That's all well and good, but existing XenServer users hope the company sets its sights on making existing management tools easier to use.
"It'd be great if they put a little bit more meat into XenCenter [XenServer's management console]," said Bill Kleyman, the director of technology at World Wide Fittings, a manufacturing firm in Nile, Ill. The company runs four XenServer hosts to run standard server applications. Specifically, Kleyman said he'd like XenCenter to get a better event viewer and logging capabilities, in order to troubleshoot issues on the physical hardware.
Despite these issues, Kleyman maintains that XenServer was a solid choice for his organization because of its low cost and because he knew up front what it could and couldn't do. "You have to plan your virtual environment from the get-go or you're going to get false hopes," he said.Enterprise 'ready-er'
Released today at the Citrix Synergy show in San Francisco, XenServer 5.6 includes a raft of new capabilities that target the enterprise crowd and strive to close the feature gap with market leading VMware vSphere.
In the free version of XenServer, performance and scalability improved with support for up to 256 GB of RAM per host and up to 64 logical processors. Networking capabilities are expanded with support for single-root I/O virtualization, or SR-IOV.
In addition, XenServer Enterprise, Platinum and the new $1,000 per server Advanced editions gain dynamic memory control that automates sharing and reallocation of memory between guests. Also, a new Host Power Management feature extends existing workload-balancing capabilities by consolidating virtual machines (VMs) onto fewer hosts in off hours and reactivating them as demand increases.
Akin to VMware Distributed Power Management, XenServer's Host Power Management is designed to help organizations save on power and cooling costs, said John Humphreys,Citrix's senior director of XenServer product marketing.
Version 5.6 also increases the number of administrator types, which enables more granular access control and role-based administration, and extends snapshot capabilities to support not only disk image snaps but also memory snapshots. Further, managing snapshots is now available from a graphical user interface rather than just the command line, Humphreys added.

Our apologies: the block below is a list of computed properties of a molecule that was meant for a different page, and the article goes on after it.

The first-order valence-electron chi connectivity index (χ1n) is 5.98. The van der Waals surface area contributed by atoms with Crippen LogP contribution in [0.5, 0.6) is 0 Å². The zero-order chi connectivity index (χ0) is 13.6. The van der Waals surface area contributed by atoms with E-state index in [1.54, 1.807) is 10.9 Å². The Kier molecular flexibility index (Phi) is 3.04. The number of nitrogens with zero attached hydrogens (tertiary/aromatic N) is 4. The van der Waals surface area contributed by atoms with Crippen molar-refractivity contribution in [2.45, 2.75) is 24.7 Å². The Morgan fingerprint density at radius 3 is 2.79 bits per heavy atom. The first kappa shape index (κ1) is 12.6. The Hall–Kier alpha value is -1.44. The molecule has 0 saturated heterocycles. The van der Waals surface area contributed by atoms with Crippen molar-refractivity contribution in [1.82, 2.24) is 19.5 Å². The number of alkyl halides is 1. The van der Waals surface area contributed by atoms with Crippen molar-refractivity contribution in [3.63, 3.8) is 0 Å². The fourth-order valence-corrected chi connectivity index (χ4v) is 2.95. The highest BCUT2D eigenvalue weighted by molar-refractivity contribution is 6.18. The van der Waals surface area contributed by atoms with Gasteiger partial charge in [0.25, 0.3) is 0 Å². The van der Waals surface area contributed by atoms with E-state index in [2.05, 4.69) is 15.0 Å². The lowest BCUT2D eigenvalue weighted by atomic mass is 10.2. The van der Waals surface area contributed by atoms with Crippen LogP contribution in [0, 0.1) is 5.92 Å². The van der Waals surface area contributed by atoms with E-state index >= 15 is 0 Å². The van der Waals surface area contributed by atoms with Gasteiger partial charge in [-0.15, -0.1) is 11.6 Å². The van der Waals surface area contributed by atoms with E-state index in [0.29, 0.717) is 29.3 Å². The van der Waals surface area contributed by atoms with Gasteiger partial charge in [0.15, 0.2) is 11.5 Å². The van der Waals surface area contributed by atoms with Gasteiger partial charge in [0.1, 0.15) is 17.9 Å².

The ability to snapshot a VM's state in memory rather than just its saved disk is important in day-to-day system administration, said Humphreys. "It's a good operational practice to make sure you've captured things before making changes." Administrators might use the new snapshot feature before making an update to a VM, to have something to go back to if the change doesn't work out as planned.
In XenServer 5.6, Citrix has also delivered on a promise to give the hypervisor a disaster recovery automation feature that it already offers for Hyper-V. Announced in December, Citrix Site Recovery automates the disaster recovery process, including replication, failover and failback.
Finally, with XenServer Platinum Edition customers gain a new self-service portal through which application owners can configure a VM and then submit the request to IT for approval and buildout. The self-service portal enables IT to maintain control, while simplifying and automating the provisioning process, Humphreys said.Preparing for liftoff?
Citrix XenServer has lagged VMware vSphere and even Microsoft Hyper-V and Virtual Server in terms of market share, but recent adoption trends give the company new hope.
The number of customers that have downloaded and registered at least one free XenServer license key now stands at 45,000, Humphreys said, and the company has delivered 150,000 license keys in the past 12 months. In addition, Citrix now bundles XenServer with its XenDesktop virtual desktop offering, and claims that more than 50% of XenDesktop deployments are now hosted on XenServer. "That's up pretty significantly from where we were," Humphreys said.
"I think our timing is working very well. A lot of VMware [enterprise license agreements] are coming up for renewal, so its good to get ready for that."